Exploring JBLM museums

Preserving history, honoring servicemembers and educating the community

By Kristi Berry on January 28, 2019

Explore the rich military history of Joint Base Lewis-McChord (JBLM) at McChord Air Museum and Lewis Army Museum. Both museums are open to the public and admission is free.

McChord Air Museum

Classified as a Heritage Center, the McChord Air Museum includes a gallery in the tower building on Barnes Blvd, Heritage Hill Airpark and a restoration center.

"The museum shows how aviation has changed so quickly over the decades as technology boomed," said Museum Administrator Raymond Jordan. "We hope to preserve the Air Force heritage and remind the younger troops what (troops) had to go through back in their day."

The gallery houses an extensive collection of models, photographs, paintings, uniforms and memorabilia. See the nose of a B-25 Bomber and sit in the cockpit of a F-106 simulator. Learn about the units and people who made history with exhibits such as Enlisted Pilots: 1912-1957 and Doolittle's Tokyo Raiders.

If you don't mind heights, you can climb to the top of McChord's first free-standing control tower. Built in 1952 and deactivated in 1995, today it's one of the few authentic freestanding control towers open to the public.

Next, head to Heritage Hill to see 15 beautifully restored aircraft dating back to the 1940s. The impressive collection includes fighter jets, bombers, troop carriers and even a plane used to help set the speed record.

A few gems you'll see are an A-10A Thunderbolt II attack plane known as the "Warthog," a F86D Sabre called "Sabre Dog," a T-33A Shooting Star, a B-23 Dragon bomber and a C-82A Packet troop carrier. In the upper lot, check out the two largest planes -- a C-124C Globemaster II known as "Old Shakey" and a C-141B Starlifter.

You can't touch or climb on the planes, but you do get to see them close up. Walk around them, stroll under the wings and look up into the wheel wells. You can't help but marvel at how these machines get airborne and think of the brave pilots and crew who flew these pieces of McChord's aeronautical history.

McChord Air Museum, noon-4 p.m., Wednesday-Friday, 517 Barnes Blvd., McChord Field, 253.982.2485, mcchordairmuseum.org

Lewis Army Museum

You've probably seen the large white building off Interstate 5 between exits 119 and 120. That beautiful, historical building is the Lewis Army Museum. Built in 1918 by the Salvation Army, it was originally the 150-room Red Shield Inn. The U.S. Army bought the inn in 1921 for just one dollar. It became Camp Lewis Inn and later Fort Lewis Inn. In 1972, the building was saved to become the Fort Lewis Military Museum.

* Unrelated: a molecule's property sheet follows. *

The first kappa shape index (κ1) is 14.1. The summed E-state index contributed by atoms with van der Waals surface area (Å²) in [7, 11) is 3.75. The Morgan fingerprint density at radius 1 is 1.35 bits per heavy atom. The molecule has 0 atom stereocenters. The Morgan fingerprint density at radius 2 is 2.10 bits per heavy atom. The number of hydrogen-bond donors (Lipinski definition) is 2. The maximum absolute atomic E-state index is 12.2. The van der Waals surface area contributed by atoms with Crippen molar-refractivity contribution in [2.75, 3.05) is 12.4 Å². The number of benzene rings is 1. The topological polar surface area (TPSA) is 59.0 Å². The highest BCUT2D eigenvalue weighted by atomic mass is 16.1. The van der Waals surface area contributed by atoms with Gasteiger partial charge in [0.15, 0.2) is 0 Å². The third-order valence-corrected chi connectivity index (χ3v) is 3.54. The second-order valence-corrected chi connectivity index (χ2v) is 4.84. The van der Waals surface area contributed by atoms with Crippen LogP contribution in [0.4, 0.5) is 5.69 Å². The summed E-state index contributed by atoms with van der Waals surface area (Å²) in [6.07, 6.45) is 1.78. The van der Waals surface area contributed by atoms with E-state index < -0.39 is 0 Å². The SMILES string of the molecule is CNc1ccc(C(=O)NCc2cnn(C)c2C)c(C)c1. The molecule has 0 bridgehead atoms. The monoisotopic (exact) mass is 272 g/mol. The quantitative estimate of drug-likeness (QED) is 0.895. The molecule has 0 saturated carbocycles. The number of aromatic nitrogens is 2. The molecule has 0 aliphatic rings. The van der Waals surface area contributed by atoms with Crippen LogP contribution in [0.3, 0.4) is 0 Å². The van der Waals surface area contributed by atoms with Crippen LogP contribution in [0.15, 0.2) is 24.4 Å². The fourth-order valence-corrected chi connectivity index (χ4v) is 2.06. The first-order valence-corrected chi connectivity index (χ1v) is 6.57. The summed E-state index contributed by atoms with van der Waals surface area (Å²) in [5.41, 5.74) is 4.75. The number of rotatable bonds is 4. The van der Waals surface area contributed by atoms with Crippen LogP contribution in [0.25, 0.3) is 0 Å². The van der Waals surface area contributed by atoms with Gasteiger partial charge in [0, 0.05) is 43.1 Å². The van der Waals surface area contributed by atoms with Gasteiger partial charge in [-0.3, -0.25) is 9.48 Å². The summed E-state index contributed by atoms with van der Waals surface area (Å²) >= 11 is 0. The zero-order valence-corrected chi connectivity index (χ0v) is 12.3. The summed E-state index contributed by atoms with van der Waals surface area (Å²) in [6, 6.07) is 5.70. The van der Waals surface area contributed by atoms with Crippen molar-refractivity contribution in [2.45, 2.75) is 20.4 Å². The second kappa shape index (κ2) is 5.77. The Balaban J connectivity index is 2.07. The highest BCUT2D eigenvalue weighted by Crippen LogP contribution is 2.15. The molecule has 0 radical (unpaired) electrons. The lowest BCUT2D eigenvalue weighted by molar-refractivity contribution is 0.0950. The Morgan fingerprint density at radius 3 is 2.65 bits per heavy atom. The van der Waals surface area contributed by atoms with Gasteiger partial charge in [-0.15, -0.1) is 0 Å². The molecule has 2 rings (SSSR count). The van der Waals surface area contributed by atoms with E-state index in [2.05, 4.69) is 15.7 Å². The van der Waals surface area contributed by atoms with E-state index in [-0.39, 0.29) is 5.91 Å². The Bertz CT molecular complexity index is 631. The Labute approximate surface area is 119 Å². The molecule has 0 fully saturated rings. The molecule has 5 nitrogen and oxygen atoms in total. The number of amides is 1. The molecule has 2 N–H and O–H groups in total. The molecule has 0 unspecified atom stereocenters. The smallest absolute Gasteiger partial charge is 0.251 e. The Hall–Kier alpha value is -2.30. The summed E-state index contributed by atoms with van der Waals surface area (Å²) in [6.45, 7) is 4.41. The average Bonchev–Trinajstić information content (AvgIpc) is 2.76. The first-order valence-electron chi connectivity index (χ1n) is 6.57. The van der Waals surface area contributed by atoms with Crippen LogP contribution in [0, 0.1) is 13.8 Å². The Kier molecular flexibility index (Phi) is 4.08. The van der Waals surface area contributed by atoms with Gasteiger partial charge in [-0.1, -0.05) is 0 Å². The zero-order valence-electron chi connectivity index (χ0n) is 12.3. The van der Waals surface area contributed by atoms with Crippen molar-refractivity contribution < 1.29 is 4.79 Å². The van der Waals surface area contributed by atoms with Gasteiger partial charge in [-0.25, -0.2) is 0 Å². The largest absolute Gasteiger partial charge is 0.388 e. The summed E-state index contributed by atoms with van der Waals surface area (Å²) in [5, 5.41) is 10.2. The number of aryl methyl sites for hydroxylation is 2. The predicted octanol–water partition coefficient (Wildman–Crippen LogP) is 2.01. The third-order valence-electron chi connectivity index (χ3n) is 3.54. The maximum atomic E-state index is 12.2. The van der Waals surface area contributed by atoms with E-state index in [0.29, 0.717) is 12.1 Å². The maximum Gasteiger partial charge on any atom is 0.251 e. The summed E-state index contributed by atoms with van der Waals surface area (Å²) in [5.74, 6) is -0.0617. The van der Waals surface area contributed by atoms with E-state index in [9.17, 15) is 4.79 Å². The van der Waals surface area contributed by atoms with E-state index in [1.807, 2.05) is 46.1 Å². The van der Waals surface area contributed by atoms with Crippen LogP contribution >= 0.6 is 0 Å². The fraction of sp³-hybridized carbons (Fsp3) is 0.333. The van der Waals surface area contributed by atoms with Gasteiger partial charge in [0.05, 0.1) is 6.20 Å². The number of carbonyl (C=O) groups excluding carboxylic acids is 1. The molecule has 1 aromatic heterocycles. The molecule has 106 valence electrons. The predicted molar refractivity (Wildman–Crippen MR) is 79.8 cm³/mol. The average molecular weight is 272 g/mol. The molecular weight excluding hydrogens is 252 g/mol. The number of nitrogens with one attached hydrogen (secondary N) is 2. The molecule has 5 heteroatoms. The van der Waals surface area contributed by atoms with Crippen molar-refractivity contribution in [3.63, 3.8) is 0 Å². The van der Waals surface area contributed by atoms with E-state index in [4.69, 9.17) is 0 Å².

The museum is divided into two main galleries -- The Army in the Pacific Gallery and the newly opened Hall of Valor. Exhibits tell the story of units that served with a collection of uniforms, weapons, vehicles, photographs and memorabilia from 1804 to present day.

As you enter, you'll be greeted by friendly volunteers who are available to answer questions or even take you on a guided tour. To keep the kids engaged, a scavenger hunt and coloring pages are available.

From the entrance, head left to The Army in the Pacific Gallery, which takes you from the discoveries of Lewis and Clark to modern day JBLM. To the right and up the stairs is the newly opened Hall of Valor. This interactive exhibit is divided into 10 military engagements from JBLM's history. Head outside to walk through the self-guided Vehicle Park where you'll see over 30 military vehicles and weapons.

"We hope visitors leave with a greater appreciation of the history and sacrifices of America's soldiers, especially as that history pertains to the units that served at Camp Lewis/Fort Lewis/JBLM." said Museum Director Erik Flint.

The museum is primarily run by volunteers. The Friends of the Fort Lewis Military Museum runs the gift shop and provides volunteer docents.

"The Lewis Army Museum is my sanctuary," said Volunteer Coordinator Dawn Dailey. "It gives me an opportunity to learn a whole range of public history skills like archiving, event-planning and artifact preservation. All of this allows people to connect with their ancestors that served here, and it's satisfying to be a part of that."

Lewis Army Museum, 10 a.m. to 5 p.m., Wednesday-Sunday, 4320 Main St. and Constitution Dr., 253.967.7206, lewisarmymuseum.com